America’s a weird mix, and it was all on display on Saturday at the Museum of Comic and Cartoon Art‘s annual alternative Comic-Con. Held at New York’s Lexington Avenue Armory — an enormous turn-of-the century brick warehouse, buffeted by Hummers in military-only parking zones and stuffed with soldiers in desert-ready camo — the festival welcomed its own orange-haired, suspenders-wearing troops toting sketchbooks.
Inside the enormous celery-green painted half-dome, hundreds of America’s most creative illustrators and publishing houses sat at tables shored-up with their work. At their elbows sat artists from Mexico, Finland, and Germany who had come to meet interested collaborators, publishing houses, and sell their masterpieces.
This year, the fest held a panel on the new “Swedish Invasion” and featured a number of Nordic booths with the work of Danish, Finnish, and Swedish artists and writers. Ib Kjeldsmark, a blonde, bushy-haired Danish illustrator, was here to sell his own work for the second year. “Of course, the market is 80 times bigger here,” he said of why he and the other Nordic artist venture over. “But things have been exploding in the last ten years in Denmark.” Whereas in the ’80s, “things were totally dead,” he explained, now there’s “crazy freedom after the ’80s hell.” After a very long dryspell with no new comics in the Danish mainstream press, there have been four new strips in newspapers in the past six months. This Spring the country will host KomiksDK — a similar fest to Mocca’s cornucopia of awesome.
At the booth across the way, two Swedes were there to support their quarterly, “C’est Bon,” a Swedish-produced, English-written, French-titled comic anthology that’s now in its 26th issue. “This is all we have,” said illustrator Patrik Stigzelius. “UPS lost the rest.” Indeed, UPS had lost a box of all the wares they had hoped to sell and Stigzelius and crew had done the only thing they knew how to do to mourn — draw an illustration.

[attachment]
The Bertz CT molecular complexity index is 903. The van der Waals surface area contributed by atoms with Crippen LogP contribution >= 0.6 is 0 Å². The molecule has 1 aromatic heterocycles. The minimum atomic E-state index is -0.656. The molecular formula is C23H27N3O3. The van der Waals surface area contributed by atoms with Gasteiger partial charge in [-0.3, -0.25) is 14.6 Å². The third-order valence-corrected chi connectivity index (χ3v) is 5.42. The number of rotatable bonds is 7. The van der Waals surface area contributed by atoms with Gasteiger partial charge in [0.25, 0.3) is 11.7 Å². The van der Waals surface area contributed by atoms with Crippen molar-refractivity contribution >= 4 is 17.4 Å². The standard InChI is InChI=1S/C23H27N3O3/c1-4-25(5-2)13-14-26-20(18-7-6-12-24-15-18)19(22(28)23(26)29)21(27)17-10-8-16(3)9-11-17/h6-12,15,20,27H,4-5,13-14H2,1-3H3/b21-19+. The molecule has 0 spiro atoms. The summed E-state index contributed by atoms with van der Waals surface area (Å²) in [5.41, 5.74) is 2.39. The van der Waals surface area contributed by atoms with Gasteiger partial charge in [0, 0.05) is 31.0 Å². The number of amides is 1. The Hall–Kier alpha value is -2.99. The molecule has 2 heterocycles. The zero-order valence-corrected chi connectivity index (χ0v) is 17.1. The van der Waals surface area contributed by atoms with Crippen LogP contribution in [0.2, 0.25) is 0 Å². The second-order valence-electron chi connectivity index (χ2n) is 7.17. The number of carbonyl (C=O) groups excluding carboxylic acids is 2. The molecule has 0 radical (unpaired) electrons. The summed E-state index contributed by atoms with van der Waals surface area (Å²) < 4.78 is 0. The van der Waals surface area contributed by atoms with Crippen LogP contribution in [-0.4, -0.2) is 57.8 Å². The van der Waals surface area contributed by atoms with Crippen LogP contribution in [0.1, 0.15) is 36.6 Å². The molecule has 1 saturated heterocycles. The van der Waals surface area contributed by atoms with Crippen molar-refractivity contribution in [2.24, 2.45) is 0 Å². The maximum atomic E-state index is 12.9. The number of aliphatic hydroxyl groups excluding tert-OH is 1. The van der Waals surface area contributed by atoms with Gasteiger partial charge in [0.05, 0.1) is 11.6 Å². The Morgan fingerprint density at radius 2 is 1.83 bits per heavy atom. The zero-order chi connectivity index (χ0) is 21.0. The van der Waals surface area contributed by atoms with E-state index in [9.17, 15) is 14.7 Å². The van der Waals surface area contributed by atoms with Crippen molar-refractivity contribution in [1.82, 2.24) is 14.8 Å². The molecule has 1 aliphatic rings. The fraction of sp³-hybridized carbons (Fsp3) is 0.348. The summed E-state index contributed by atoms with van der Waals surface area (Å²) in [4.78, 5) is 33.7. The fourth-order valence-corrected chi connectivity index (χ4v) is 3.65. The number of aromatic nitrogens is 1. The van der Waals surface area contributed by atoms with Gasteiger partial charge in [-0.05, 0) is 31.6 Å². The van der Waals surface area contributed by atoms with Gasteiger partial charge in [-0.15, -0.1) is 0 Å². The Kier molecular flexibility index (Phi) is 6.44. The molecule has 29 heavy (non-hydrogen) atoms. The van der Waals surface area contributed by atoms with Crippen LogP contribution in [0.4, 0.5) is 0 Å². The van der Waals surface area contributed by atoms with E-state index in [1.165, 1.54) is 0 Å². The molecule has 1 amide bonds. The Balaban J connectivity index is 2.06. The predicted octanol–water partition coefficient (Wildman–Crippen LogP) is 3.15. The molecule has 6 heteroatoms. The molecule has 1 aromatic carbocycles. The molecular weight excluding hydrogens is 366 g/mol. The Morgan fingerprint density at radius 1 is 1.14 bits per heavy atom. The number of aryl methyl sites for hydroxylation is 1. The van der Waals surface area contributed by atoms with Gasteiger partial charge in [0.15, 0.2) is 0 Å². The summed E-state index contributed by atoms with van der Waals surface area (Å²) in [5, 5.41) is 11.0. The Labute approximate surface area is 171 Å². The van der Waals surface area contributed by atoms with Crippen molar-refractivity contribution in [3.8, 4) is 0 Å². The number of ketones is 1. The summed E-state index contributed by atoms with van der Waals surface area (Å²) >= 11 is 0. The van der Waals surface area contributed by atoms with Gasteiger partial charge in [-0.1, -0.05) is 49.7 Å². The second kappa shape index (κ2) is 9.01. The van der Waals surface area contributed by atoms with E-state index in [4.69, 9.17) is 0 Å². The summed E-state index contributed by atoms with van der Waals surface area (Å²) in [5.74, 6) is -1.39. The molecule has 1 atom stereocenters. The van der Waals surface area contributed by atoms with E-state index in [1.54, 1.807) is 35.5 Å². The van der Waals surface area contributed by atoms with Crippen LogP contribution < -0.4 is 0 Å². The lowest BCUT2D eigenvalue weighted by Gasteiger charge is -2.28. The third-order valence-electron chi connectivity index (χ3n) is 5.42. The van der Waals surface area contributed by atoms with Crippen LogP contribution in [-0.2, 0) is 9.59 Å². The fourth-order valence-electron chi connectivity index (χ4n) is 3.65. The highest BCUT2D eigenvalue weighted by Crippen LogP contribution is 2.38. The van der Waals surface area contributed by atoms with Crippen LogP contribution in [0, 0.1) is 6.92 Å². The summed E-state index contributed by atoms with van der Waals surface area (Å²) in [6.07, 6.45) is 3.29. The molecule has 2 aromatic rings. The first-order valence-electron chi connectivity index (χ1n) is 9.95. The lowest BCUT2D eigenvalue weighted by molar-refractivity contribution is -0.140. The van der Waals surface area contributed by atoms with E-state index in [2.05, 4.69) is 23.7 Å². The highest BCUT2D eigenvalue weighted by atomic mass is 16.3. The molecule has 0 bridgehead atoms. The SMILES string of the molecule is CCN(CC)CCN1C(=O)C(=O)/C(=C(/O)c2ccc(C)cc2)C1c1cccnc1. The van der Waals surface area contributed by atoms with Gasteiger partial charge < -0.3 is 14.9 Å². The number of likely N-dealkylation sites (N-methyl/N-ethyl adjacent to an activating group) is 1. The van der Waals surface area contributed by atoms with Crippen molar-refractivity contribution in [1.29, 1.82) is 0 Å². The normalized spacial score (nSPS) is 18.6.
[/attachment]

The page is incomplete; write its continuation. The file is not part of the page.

In the very same aisle, illustrator Vishavjit Singh had come to the fest for the first time to support his work, Sikhtoons, which he advertised with the sign, “Turbans and Beards Like You’ve Never Seen them Before.” He showcased political prints which anyone could buy, including a version of Edward Munch’s “The Scream” that features the screaming figure in a turban and is annotated: “The Scream / At the sight of ignorant Americans freaking out at his turban.” In another, a politician in a turban speaks into a microphone: “My fellow Americans, fear not what my turban can do to you. Fear what your ignorance about my turban can do to me.”
While the majority of artists were white, African American artist Joel C. Gill stood out. He was there to debut a line of “Black Conservative Trading Cards,” which featured Baseball-esque stats on the rise of Black Republican leaders, such as a grinning, fierce Condoleeza Rice. Plus, he had a gorgeously illustrated parody called “Lil Nino Brown in Slumland.”
And then there was the Mexican duo, Ines and Roi Estrada who work under the name Cafe Con Leche and produce fabulously psychedelic, neon works that are as intricate as they are overpowering. I loved the colors here — which were notably absent on the muted work that’s trending right now.
Then, how’s this for diversity — there was even a seven year old comic artist whose illustrator mom and dad took her along.
There was too much that I liked here to re-cap it all. I ended up with some Black Conservative Trading Cards and a book of nail art as imagined on the fingernails of Empress Dowager Cixi. All in all, a good day’s haul. Outside, the hummers were rumbling.